Context is key. Students will be most perceptive of grammar instruction if they see how it works in their own writing. This is one reason why teaching grammar in insolation — or in standalone lessons, drills, quizzes, or worksheets — is rarely effective, as correct grammar is not learned by sitting down and memorizing rules of usage. Correct grammar is learned by writing” (Soiferman, 3).
Review your students’ work, identify where they are struggling, and highlight those areas in your instruction. In addition, have students read through their writing and note the mistakes they have made. This is particularly effective, because “when students are allowed to correct their own errors they learn more than they would from completing worksheets” (Soiferman, 5).
Finally, show that grammar is needed. Having a strong command of grammar is imperative for success in college and careers. Students will need grammar proficiency to write college essays, complete their SATS, apply for jobs, and write professional emails. Using these as assignments will help students practice their grammar in a familiar, applicable setting while also honing their social and emotional skills.
3) Make it Memorable
Weaving grammar practice into daily instruction can allow it to become second nature for students. Using a variety of grade-appropriate texts to illustrate grammatical techniques can help fuel this learning process.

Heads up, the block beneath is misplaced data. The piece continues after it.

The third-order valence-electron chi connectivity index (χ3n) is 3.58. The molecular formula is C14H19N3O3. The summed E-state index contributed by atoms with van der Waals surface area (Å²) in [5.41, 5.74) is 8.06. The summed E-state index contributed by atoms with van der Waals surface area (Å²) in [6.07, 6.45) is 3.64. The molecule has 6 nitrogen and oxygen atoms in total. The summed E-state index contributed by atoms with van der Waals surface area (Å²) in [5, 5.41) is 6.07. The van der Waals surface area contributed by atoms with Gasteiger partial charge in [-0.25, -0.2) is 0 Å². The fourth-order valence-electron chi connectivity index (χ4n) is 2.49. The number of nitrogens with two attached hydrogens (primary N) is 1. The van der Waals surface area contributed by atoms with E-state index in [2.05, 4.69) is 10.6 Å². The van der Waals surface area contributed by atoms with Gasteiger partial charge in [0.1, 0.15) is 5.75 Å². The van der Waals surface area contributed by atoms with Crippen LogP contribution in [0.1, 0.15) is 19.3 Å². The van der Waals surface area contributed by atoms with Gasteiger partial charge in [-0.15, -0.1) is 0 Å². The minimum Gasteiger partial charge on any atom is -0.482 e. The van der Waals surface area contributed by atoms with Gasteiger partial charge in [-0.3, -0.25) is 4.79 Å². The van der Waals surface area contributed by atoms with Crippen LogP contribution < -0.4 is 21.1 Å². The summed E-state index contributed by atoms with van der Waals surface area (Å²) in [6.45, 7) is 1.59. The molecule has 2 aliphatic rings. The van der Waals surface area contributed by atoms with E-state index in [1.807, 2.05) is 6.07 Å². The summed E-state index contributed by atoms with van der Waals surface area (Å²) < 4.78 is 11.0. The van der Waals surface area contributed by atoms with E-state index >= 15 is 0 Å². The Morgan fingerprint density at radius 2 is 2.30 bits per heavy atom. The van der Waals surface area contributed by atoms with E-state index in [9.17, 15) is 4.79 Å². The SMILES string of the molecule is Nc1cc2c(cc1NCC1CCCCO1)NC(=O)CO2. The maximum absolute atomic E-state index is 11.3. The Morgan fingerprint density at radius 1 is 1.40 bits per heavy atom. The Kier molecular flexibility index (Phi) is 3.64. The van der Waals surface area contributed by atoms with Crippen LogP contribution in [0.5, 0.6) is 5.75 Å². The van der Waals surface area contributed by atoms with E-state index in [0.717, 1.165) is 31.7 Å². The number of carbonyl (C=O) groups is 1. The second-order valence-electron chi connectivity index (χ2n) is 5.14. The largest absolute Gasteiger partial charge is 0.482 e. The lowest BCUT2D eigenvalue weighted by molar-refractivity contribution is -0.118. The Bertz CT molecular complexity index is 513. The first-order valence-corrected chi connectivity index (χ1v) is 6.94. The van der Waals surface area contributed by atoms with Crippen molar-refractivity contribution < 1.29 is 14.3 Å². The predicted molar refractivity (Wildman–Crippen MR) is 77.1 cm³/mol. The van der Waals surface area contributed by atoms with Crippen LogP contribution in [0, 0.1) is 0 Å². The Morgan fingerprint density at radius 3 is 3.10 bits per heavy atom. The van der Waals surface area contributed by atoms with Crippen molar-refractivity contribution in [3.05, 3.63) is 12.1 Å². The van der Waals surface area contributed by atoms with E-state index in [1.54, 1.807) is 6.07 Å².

The more students are exposed to diverse sets of engaging texts, the more they are exposed to how grammar works. This not only boosts engagement, curiosity, and confidence, but it also helps students more easily remember grammar concepts by “wearing that particular brain pathway a little more deeply, making the writing tool easier to retrieve the next time the writer wishes to accomplish that specific stylistic purpose” (Nunan, 72).
And finally, encourage your students to write. Write often, write daily. Just like riding a bike, the more students practice using grammar and applying it in context, the more ingrained those techniques will become. As a result, they will become better, more confident writers.
These research-based strategies lay the foundation of our 6–12 ELA curriculum, StudySync.™
For more on how StudySync can support your grammar instruction, visit the links below.
Middle & High School ELA Curriculum | StudySync | McGraw Hill
Bring great literature to life with StudySync®, an award-winning, multimedia-rich language arts curriculum for middle…
Nathan, Ruth. “A Theoretical and Empirical Basis for StudySync.™” (n.d.). http://content-cdn.studysync.com/support/StudySync_WhitePaper.pdf. Accessed 12 February, 2020.
Nunan, Susan Losee. “Forgiving Ourselves and Forging Ahead: Teaching Grammar in a New Millennium.” The English Journal, vol. 94, no. 4, 2005, pp. 70–75. JSTOR, www.jstor.org/stable/30046463. Accessed 12 Feb. 2020.
Pinker, Steven. “Horton Heared a Who! What the Slips of Children Tell Us about Language, History and the Human Mind.” Time 154.18 (1 Nov. 1999): 86.
Soiferman, Karen L. “Teaching Grammar Judiciously In Secondary Schools and First-Year University: Lessons from the Field.” (2019). https://files.eric.ed.gov/fulltext/ED591146.pdf. Accessed 12 February, 2020.